Ionization chambers are widely used in the nuclear industry as they provide an output that is proportional to radiation dose They find wide use in situations where a constant high dose rate is being measured as they have a greater operating lifetime than standard Geiger-Müller tubes, which suffer from gas break down and are generally limited to a life of about 1011 count events. Additionally, the Geiger Muller tube cannot operate above about 104 counts per second, due to dead time effects, whereas there is no similar limitation on the ion chamber.
The ionization chamber has found wide and beneficial use in smoke detectors. In a smoke detector, ambient air is allowed to freely enter the ionisation chamber. The chamber contains a small amount of americium-241, which is an emitter of alpha particles which produce a constant ion current. If smoke enters the detector, it disrupts this current because ions strike smoke particles and are neutralized. This drop in current triggers the alarm. The detector also has a reference chamber which is sealed but is ionised in the same way. Comparison of the ion currents in the two chambers allows compensation for changes due to air pressure, temperature, or the ageing of the source.
Medical radiation measurement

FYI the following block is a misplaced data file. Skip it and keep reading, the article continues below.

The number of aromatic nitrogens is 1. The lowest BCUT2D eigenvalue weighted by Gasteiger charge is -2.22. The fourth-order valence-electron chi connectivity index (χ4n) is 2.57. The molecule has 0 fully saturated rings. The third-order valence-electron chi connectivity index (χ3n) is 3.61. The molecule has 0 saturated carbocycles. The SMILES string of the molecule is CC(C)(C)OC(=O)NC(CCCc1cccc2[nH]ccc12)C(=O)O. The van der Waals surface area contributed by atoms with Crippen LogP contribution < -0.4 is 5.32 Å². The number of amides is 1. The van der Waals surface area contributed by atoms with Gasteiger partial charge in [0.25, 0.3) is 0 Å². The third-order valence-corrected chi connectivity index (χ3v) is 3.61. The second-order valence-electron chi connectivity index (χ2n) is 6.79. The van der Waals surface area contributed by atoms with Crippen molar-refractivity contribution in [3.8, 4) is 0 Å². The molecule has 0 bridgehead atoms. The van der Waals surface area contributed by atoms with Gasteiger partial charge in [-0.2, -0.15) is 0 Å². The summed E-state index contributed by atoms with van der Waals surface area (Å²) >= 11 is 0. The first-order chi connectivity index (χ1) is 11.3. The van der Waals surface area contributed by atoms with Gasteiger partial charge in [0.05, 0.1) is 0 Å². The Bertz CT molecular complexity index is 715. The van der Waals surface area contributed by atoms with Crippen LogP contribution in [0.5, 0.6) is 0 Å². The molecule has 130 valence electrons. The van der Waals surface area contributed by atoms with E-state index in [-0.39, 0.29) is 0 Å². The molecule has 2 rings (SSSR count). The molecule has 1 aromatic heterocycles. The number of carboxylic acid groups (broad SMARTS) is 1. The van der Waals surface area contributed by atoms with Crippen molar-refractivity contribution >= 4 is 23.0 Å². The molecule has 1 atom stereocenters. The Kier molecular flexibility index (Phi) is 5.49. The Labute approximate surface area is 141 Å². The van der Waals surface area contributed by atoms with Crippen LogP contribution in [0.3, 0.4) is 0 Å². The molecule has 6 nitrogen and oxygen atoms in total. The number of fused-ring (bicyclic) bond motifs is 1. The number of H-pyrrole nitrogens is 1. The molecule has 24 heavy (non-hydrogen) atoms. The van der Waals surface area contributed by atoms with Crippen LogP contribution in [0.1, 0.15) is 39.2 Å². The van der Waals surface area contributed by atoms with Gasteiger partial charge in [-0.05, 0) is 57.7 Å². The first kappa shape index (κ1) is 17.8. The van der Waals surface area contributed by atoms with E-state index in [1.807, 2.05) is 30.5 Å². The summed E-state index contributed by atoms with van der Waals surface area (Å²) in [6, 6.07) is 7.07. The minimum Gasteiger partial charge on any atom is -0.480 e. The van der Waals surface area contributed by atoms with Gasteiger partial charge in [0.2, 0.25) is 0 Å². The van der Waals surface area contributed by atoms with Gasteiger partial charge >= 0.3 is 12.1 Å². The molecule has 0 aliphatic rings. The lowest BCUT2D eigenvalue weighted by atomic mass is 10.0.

In medical physics and radiotherapy, ionization chambers are used to ensure that the dose delivered from a therapy unit or radiopharmaceutical is what is intended. The devices used for radiotherapy are called “reference dosimeters”, while those used for radiopharmaceuticals are called radioisotope dose calibrators. A chamber will have a calibration factor established by a national standards laboratory such as the NPL in the UK, or will have a factor determined by comparison against a transfer standard chamber traceable to national standards at the user's site.
Guidance on application use
In the United Kingdom the HSE has issued a user guide on selecting the correct radiation measurement instrument for the particular application concerned . This covers all radiation instrument technologies, and is a useful comparative guide to the use of ion chamber instruments.